It’s Black History Month, and today is also the start of the Daytona 500. There is one woman who ties both of those events together, and that is Brehanna Daniels.
Brehanna Daniels made history by becoming the first Black woman to work for a pit crew in NASCAR’s prestigious cup series. She’s working hard this weekend during the Daytona 500, and due to Sunday’s rain delay, she will be spending President’s Day out on Daytona International Speedway changing tires and being a pit crew extraordinaire.
Brehanna is very dedicated to her work, and you can tell she’s passionate and loves what she’s doing. She stays focused. When there’s a delay or an unexpected event (like a Presidential visit) she manages to work well under pressure. The pit is an area where NASCAR crew members help with maintenance and inspection of vehicles to make sure they are perfect for the raceway before drivers get behind the wheel. Brehanna’s job is to ensure that the tires are changed quickly with precision and in record time since racing against the clock is what motorsports are all about.
Brehanna Daniels, a graduate of Norfolk State University, started off as a point guard playing basketball for the college based in Norfolk, Virginia. It was at NSU where she got involved in the NASCAR diversity program.
“The NASCAR diversity coach came to our school to host the tryouts. Somebody by the name of Tiffany Sykes told me to go to the tryouts. I went to the tryouts the first time, did a really, really good job, caught their eye, and I got invited to another like a month later. I did it even better. I got selected to be a part of the NASCAR diversity program.”
This was a twist of fate for Daniels since NASCAR wasn’t a part of her collegiate plans. She was attending NSU on a full basketball scholarship with her sights set elsewhere, but the NASCAR tryouts turned out to be a game changer.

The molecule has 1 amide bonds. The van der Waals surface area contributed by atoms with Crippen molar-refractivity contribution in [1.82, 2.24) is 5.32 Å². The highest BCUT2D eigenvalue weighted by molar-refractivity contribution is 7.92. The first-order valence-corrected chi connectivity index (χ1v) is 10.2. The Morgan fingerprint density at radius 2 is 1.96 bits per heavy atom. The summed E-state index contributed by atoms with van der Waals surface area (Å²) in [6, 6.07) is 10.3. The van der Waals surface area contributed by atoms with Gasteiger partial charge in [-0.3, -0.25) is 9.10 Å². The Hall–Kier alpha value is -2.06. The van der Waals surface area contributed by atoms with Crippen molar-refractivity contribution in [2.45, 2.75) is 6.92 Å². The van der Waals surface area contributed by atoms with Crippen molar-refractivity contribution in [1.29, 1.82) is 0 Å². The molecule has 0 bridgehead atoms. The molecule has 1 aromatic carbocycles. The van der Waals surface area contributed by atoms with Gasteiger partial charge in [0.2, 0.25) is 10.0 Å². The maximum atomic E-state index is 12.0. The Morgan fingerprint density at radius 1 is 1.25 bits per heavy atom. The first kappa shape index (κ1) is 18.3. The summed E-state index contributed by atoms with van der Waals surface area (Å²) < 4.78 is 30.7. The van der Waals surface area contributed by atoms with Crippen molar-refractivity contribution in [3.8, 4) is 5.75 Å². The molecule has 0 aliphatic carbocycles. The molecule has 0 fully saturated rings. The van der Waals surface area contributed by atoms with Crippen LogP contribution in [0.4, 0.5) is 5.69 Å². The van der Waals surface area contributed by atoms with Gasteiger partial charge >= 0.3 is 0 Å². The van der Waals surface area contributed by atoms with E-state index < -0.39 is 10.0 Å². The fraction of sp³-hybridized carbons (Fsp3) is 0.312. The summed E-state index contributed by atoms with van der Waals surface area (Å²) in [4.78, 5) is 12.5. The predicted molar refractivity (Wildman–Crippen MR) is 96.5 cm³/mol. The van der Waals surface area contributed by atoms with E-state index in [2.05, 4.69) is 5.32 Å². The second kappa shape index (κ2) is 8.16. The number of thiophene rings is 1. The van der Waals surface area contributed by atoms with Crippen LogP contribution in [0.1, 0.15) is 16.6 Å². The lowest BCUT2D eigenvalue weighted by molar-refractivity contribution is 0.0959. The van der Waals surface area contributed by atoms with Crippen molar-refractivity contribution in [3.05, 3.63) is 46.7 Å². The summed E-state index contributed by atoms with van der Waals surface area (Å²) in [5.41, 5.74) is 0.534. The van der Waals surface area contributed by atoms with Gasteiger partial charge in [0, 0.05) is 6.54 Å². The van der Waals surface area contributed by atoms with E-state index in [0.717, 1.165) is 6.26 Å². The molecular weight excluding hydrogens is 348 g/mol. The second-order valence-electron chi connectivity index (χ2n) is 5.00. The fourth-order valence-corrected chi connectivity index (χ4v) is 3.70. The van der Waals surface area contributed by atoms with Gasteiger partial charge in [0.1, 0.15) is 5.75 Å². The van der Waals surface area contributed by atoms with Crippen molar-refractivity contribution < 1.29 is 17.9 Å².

Seeing is believing, and as more Black people are immersed and being represented in NASCAR, it allows other Black people to feel comfortable getting involved with being a part of NASCAR themselves. Brehanna’s presence here as a Black woman crew member is a big deal.
“Black women who may have always wanted to be a part of NASCAR, which is known as a white space, maybe didn’t have the courage to do so. However, today they see more people like me in the sport and hopefully will give them the motivation to do what they want to do. So I’m just trying to be that example for others that look like me in general.”
Brehanna’s words tell the truth. The more Black women see themselves reflected in spaces they are rarely represented, the more likely they will feel comfortable first wading in the water, diving into the pool of those spaces, and later swimming into their own lanes. We have to see ourselves in order to feel empowered and emboldened to thrive in whatever industry we elect to pursue. During my brief time with Brehanna in the middle of her prep for Daytona 500, I asked her for some final parting words of advice for young Black women out there who may be flirting with the idea of joining the NASCAR family.
“Do your research for the sport. And last but not least, work hard. You do anything you put your mind to.”
Due to yesterday’s rain delay, NASCAR’s Daytona 500 begins today at 4 pm ET.
This interview was edited and condensed for clarity.
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Jamie Broadnax is the creator of the online publication and multimedia space for Black women called Black Girl Nerds. Jamie has appeared on MSNBC's The Melissa Harris-Perry Show and The Grio's Top 100. Her Twitter personality has been recognized by Shonda Rhimes as one of her favorites to follow. She is a member of the Critics Choice Association and executive producer of the Black Girl Nerds Podcast.